More on Sweeteners: Aspartame

Once again, I’d like to thank everyone for their commentary, feedback, and questions regarding the two sweeteners I’ve recently written about: Splenda[1] and Nectresse[2]. Due to popular demand, I’ve decided to extend my series and focus this week on another standby, aspartame.

Aspartame is one of the older nonnutritive sweeteners, having been discovered in 1965. However, it has only been used in the US since the 1980’s. Sold under the brand names Equal and NutraSweet, It’s also one of the most commonly used sweeteners. Its patent expired in 1992, so generic versions of aspartame are now sold as well. This sweetener is made up of two amino acids, aspartic acid and phenylalanine. If you recall high school biology or chemistry, you’ll remember that amino acids are the building blocks of proteins. Amino acids are found naturally in many foods, including milk, meat, poultry, and beans.

Aspartame is about 200 times sweeter than regular sugar, and as you likely know, this sweetener is used in thousands of foods, candies, and beverages. It’s also used in some medicines and vitamins. One of the drawbacks of aspartame is that it’s not particularly heat stable, which means that it’s really not suitable for cooking or baking.

People who have a rare genetic condition called phenylketonuria (PKU) should not use aspartame or any product containing this sweetener. That’s because people with PKU can’t properly metabolize phenylalanine and levels of this amino acid can build up, causing intellectual disability and other serious health problems. PKU occurs in 1 in 10,000–15,000 newborns in the US, and most cases are detected shortly after birth.

Aspartame’s safety
Like other nonnutritive sweeteners, aspartame is regulated by the US Food and Drug Administration (FDA). This means that the FDA requires numerous studies showing its safety. In addition, the FDA has established an acceptable daily intake (ADI) for nonnutritive sweeteners, which is the maximum amount of a sweetener that can be safely consumed every day over the course of a person’s lifetime. The ADI for aspartame is 50 milligrams per kilograms (mg/kg) of body weight. So, for an adult weighing 75 kg (165 pounds), the ADI for aspartame would be 3,750 mg per day. To give you some perspective, a can of diet soda contains about 180 mg of aspartame; this person would need to drink 21 cans of diet soda every day to reach the ADI.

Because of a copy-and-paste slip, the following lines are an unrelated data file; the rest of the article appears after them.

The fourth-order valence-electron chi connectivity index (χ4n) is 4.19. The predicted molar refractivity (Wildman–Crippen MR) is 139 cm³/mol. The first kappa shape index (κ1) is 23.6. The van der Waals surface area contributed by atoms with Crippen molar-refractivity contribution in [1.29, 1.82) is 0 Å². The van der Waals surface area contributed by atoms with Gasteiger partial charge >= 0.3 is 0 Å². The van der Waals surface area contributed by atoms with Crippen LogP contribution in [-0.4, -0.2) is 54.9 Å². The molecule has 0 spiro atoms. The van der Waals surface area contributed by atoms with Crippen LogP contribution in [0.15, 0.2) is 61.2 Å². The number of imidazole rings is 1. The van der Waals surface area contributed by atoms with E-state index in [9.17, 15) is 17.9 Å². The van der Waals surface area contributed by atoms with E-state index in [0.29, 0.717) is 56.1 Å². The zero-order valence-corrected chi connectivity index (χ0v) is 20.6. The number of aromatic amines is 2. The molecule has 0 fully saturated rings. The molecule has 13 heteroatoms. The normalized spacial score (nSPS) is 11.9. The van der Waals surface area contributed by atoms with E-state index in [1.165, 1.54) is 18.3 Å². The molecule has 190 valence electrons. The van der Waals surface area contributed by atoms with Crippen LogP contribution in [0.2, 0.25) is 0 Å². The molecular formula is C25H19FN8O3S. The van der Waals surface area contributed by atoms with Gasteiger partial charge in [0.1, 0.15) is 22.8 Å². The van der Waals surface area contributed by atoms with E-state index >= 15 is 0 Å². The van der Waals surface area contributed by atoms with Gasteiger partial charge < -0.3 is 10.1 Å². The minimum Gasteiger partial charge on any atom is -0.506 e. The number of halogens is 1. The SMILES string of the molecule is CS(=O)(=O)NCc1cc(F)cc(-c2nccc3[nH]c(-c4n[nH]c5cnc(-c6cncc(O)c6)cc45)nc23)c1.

Aspartame is probably one of the most studied ingredients ever. More than 200 scientific studies have proven its safety. Nevertheless, much criticism and skepticism about this sweetener abounds. Countless Web sites on the Internet extol its danger; one Web site is named Why is there such hype about this sweetener? According to many people (experts and nonexperts alike), aspartame causes the following issues (I’ll just list a few):

• Migraines
• Muscle spasms
• Heart palpitations
• Seizures
• Depression
• Slurred speech
• Vision and hearing problems
• Brain tumors
• Memory loss
• Multiple sclerosis

In addition, aspartame is believed (by some) to worsen existing conditions, including the following:

• Arthritis
• Alzheimer disease
• Lupus
• Multiple sclerosis
• Parkinson disease

Understandably, most people would probably pause and think twice about using a product that is supposedly the cause of the above symptoms and conditions. However, most of these claims are unproven or unfounded by clinical studies. Anecdotal reports are one thing (and by the way, if you believe that any food or product causes a particular symptom, it’s wise to avoid it), but there is little credible scientific evidence that aspartame causes any of the above.